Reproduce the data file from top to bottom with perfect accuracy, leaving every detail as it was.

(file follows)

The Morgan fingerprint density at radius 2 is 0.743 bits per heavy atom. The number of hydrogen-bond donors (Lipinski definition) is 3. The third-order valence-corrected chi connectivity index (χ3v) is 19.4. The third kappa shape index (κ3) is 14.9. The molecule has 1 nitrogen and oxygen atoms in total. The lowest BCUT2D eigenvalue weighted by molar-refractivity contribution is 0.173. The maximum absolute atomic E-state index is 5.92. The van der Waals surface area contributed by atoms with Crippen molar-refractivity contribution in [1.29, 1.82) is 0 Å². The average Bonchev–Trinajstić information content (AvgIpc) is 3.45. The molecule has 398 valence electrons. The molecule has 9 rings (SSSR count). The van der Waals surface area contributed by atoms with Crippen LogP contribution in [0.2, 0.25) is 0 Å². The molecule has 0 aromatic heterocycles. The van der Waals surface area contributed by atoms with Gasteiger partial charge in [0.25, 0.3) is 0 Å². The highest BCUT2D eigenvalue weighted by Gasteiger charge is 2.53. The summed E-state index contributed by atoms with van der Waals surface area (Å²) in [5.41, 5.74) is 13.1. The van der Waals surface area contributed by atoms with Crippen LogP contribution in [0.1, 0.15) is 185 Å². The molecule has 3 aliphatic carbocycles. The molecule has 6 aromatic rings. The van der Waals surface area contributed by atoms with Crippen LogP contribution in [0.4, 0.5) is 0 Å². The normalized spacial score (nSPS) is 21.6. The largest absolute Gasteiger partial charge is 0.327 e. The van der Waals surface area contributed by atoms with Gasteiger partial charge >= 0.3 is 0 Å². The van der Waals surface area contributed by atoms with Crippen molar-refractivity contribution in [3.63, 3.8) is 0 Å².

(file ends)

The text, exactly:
The Morgan fingerprint density at radius 2 is 0.743 bits per heavy atom. The number of hydrogen-bond donors (Lipinski definition) is 3. The third-order valence-corrected chi connectivity index (χ3v) is 19.4. The third kappa shape index (κ3) is 14.9. The molecule has 1 nitrogen and oxygen atoms in total. The lowest BCUT2D eigenvalue weighted by molar-refractivity contribution is 0.173. The maximum absolute atomic E-state index is 5.92. The van der Waals surface area contributed by atoms with Crippen molar-refractivity contribution in [1.29, 1.82) is 0 Å². The average Bonchev–Trinajstić information content (AvgIpc) is 3.45. The molecule has 398 valence electrons. The molecule has 9 rings (SSSR count). The van der Waals surface area contributed by atoms with Crippen LogP contribution in [0.2, 0.25) is 0 Å². The molecule has 0 aromatic heterocycles. The van der Waals surface area contributed by atoms with Gasteiger partial charge in [0.25, 0.3) is 0 Å². The highest BCUT2D eigenvalue weighted by Gasteiger charge is 2.53. The summed E-state index contributed by atoms with van der Waals surface area (Å²) in [5.41, 5.74) is 13.1. The van der Waals surface area contributed by atoms with Crippen LogP contribution in [0.1, 0.15) is 185 Å². The molecule has 3 aliphatic carbocycles. The molecule has 6 aromatic rings. The van der Waals surface area contributed by atoms with Crippen LogP contribution in [0.4, 0.5) is 0 Å². The normalized spacial score (nSPS) is 21.6. The largest absolute Gasteiger partial charge is 0.327 e. The van der Waals surface area contributed by atoms with Gasteiger partial charge >= 0.3 is 0 Å². The van der Waals surface area contributed by atoms with Crippen molar-refractivity contribution in [3.63, 3.8) is 0 Å².